During the 2009-10 season, Bruins general manager Peter Chiarelli must have felt like he was out in a sail boat that kept springing leaks. And every time he plugged one, another started spewing water.
The laundry list of injuries over the course of the campaign included Marc Savard three times, Milan Lucic twice, Andrew Ference off and on, Patrice Bergeron, Mark Stuat and Dennis Seidenberg. The Bruins’ organizational depth, which Chiarelli is responsible for was tested, and barely passed its trial by fire.
As inconsistent as the play of his team was, Chiarelli also had his peaks and valleys throughout the summer of ’09, fall and winter. Chiarelli failled to protect himself against injuries by retaining at least one veteran as a seventh or eighth defenseman. He dealt Phil Kessel for what looks like a steal now because Toronto earned Boston the No. 2 pick, but overestimated what his incumbent players could produce to make up for Kessel’s loss.
Chiarelli gave his penalty kill a boost by dealing for Daniel Paille, but hurt his offense and grit by shipping out Chuck Kobasew for pieces that won’t arrive in Boston for years (if ever). Dennis Seidenberg was a great addition at the deadline, but Boston was still thin on the back end because Chiarelli moved out Derek Morris and then didn’t use the left over cap room to add scoring. If that wasn’t completely his decision, that’s unfortunate. However, the blame is all his.
Chiarelli has some difficult maneuvering to do this summer. And he’s counting on a new crop of freshly signed prospects, led by that No. 2 pick and Joe Colborne, to invigorate the organization. While he might be able to conjure up a championship-caliber team out of his moves in the next few years, he didn’t do enough to push a team that was the best in the East in ’08-09 over the hump this season.
Season highlight: When Chiarelli re-signed goaltender Tuukka Rask to a two-year contract extension at a cap hit of just $1.25 million per season, he made sure that an evil future filled with offer-sheet threats, endless bargaining and a potential holdout was avoided. Rask went on to a have a Calder Trophy-worthy season and rewarded the Bruins’ confidence in his first NHL season.
Season low-light: When Chiarelli moved Morris to Phoenix on deadline day, it was expected that he would then use the freed-up money to add much-needed scoring. Seidenberg came in and made Boston better, but they still didn’t have enough threats up front to keep opposing defenses working. Armed with enough cap space to add a Lee Stempniak or Raffi Torres, Chiarelli decided to stand pat.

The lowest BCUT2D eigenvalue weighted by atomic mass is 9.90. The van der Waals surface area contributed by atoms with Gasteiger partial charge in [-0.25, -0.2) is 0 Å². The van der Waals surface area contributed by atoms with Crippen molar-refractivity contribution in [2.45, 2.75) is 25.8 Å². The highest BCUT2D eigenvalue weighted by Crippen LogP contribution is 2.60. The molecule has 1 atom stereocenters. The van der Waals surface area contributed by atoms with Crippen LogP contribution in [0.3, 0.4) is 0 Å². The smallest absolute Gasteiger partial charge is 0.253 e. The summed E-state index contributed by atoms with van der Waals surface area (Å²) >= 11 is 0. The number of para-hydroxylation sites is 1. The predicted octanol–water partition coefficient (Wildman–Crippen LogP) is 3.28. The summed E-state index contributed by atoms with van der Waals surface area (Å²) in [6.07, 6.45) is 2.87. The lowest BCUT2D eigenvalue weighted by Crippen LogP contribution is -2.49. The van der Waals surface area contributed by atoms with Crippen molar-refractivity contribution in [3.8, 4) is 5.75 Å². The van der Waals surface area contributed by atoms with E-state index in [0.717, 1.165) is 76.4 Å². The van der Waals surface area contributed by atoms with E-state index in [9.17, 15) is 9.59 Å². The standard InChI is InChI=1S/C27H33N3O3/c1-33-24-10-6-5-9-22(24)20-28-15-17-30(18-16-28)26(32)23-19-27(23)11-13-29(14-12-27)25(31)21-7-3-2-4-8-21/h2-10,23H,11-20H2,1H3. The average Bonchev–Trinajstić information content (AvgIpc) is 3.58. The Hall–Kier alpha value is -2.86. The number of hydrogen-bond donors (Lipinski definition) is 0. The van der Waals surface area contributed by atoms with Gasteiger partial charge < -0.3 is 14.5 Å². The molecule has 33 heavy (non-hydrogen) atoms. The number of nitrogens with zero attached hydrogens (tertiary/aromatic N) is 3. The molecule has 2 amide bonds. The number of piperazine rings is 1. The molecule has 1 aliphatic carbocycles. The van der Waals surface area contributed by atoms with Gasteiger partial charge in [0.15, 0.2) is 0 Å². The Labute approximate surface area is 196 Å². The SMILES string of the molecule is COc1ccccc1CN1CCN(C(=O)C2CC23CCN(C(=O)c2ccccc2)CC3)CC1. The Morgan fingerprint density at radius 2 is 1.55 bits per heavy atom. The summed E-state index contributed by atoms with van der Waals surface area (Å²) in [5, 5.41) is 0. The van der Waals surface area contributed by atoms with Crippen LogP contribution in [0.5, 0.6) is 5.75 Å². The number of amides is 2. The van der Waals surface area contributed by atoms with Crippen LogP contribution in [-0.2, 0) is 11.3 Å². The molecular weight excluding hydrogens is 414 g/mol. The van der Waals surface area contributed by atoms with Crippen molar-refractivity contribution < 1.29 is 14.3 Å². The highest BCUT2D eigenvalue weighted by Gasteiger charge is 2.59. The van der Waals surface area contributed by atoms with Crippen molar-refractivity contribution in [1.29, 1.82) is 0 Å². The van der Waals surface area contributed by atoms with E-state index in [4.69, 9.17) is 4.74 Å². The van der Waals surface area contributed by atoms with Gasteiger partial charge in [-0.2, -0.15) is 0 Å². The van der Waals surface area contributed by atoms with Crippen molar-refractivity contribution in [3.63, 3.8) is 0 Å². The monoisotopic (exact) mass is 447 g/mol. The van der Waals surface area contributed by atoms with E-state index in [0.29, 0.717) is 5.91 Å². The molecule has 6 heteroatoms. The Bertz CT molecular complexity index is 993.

It’s easy now to look back and see that those two players failed to contribute to their respective teams’ playoff appearances (and look at the way Miro Satan played for Boston in Round 1) and say Chiarelli was right. But at the time, the addition of a player with a scorer’s pedigree could’ve been the spark that would’ve allowed Boston to clinch a postseason berth earlier than the season’s last weekend. Plus, there’s no telling how such a player would’ve responded to playing for the Bruins rather than the team he wound up skating for down the stretch.
Final grade: C-plus
More than anything, Chiarelli built a team that was highly resilient when it came to dealing with injuries but still lacked the type of backbone that could’ve prevented the 3-0 collapse against Philadelphia and any number of the dozen of stinkers Boston produced in the regular season. He under-estimated the value of vocal veterans and failed to make the Bruins a better team this season than they were the year before. And then there’s the Andrew Ference extension, which … well, you’ve read it all before.
The crystal ball says … Chiarelli has Taylor Hall or Tyler Seguin handed to him at the draft, mixes in a couple of veterans and puts a productive team that finishes in the top half of the conference next year on the ice. But the overall makeup of the core of the team — Zdeno Chara, Marc Savard, Patrice Bergeron, Rask — will also be in question until it does something to erase the nightmare of the Flyers series.